“I need to thank you for saying ‘no’ to me.”
How often do you thank people for rejection? If you’re like me, I’m assuming never. Rejection is not something we thank people for. No one likes rejection, giving it or getting it. Being turned down, whether for a job or a date or anything else, is one of the worst feelings out there.
Rejection often leads me asking, “what is wrong with me?” or starting that dreaded list of “if” questions, “if I only did this..” or “what if I had said that…” All that only leads to doubt and confidence problems.
Lots of Rejection
Recently, I was given the task of finding a mentor for myself. My only real prerequisite was wanting my mentor to be a married woman. Shouldn’t be too hard, right?
The first woman I asked responded with such excitement and humility, I thought it was a done deal. But she requested time to pray over it and talk to her fiancé about it. I said of course, mostly thinking it was a formality and that God would absolutely confirm this mentoring relationship needed to happen. I was fairly disappointed when she sent me a text the next day saying she simply didn’t have the time to commit right now. Understandable, so I moved on to ask someone else.
I asked around the office (I work for a missions organization) to get some suggestions for more married, or almost married, woman to ask. Eventually, I was given three more names. I sought out each of these women, and each gave me a thoughtful, prayed-over, no.
The rejection was starting to sink in. No one had the time to dedicate to mentoring me. I guess I’ll just have to stick it to the man and not have a mentor this semester. The feeling of defeat seriously started to sink in.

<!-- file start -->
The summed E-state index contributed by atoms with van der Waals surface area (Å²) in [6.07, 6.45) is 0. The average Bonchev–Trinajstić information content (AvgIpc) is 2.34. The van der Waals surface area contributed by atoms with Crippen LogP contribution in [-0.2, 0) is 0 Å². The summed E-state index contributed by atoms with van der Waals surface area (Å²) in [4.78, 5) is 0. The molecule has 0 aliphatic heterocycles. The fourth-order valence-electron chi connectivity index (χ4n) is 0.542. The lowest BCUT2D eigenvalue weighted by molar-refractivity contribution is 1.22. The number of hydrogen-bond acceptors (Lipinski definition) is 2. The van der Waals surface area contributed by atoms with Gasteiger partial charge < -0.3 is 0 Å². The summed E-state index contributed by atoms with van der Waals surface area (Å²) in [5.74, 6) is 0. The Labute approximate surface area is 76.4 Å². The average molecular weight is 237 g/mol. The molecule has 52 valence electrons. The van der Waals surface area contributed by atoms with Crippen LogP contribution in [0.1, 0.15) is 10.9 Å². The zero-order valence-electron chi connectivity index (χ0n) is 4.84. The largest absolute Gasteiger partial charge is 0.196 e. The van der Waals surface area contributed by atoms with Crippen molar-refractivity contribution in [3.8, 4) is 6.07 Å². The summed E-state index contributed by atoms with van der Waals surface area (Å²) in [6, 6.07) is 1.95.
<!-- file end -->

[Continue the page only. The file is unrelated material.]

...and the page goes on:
“Why don’t you ask Rozy?” the self-proclaimed mama of the office asked me at lunch after I half-heartedly asked her if she had time in her schedule for me. I looked at her in disbelief. Rozy? Right, because one of the most sought after women I know is going to have time in her schedule for me! Ain’t no way. But Mama C persisted and told me to at least ask. “Fine, I’ll text her right now.” I pulled out my phone and stopped myself, asking someone to pour into your life isn’t something you do via text message.
I postponed asking Rozy all weekend. I contemplated every mode of communication. I can try to fool myself and say I was waiting to ask in person, but really that’s covering up the fact that I was too scared of being turned down yet again to ask at all.
Cue Monday morning when the whole office gathers for worship before starting the new work week. I wasn’t in the most amazing mood, but my heart was certainly happy to worship after running all those awful “if” questions through my head the entire weekend. At some point I looked around and who should walk in but Rozy. (You should know that I have seen Rozy at the office a grand total of two times outside of special events since starting here in September.) ….okay, God. I get the message. I need to ask Rozy. I didn’t feel like I could just walk up to her and ask in the middle of worship, though. I spent the rest of the time trying super hard not to make eye contact, but also not losing sight of her so I could ask her as soon as worship was done.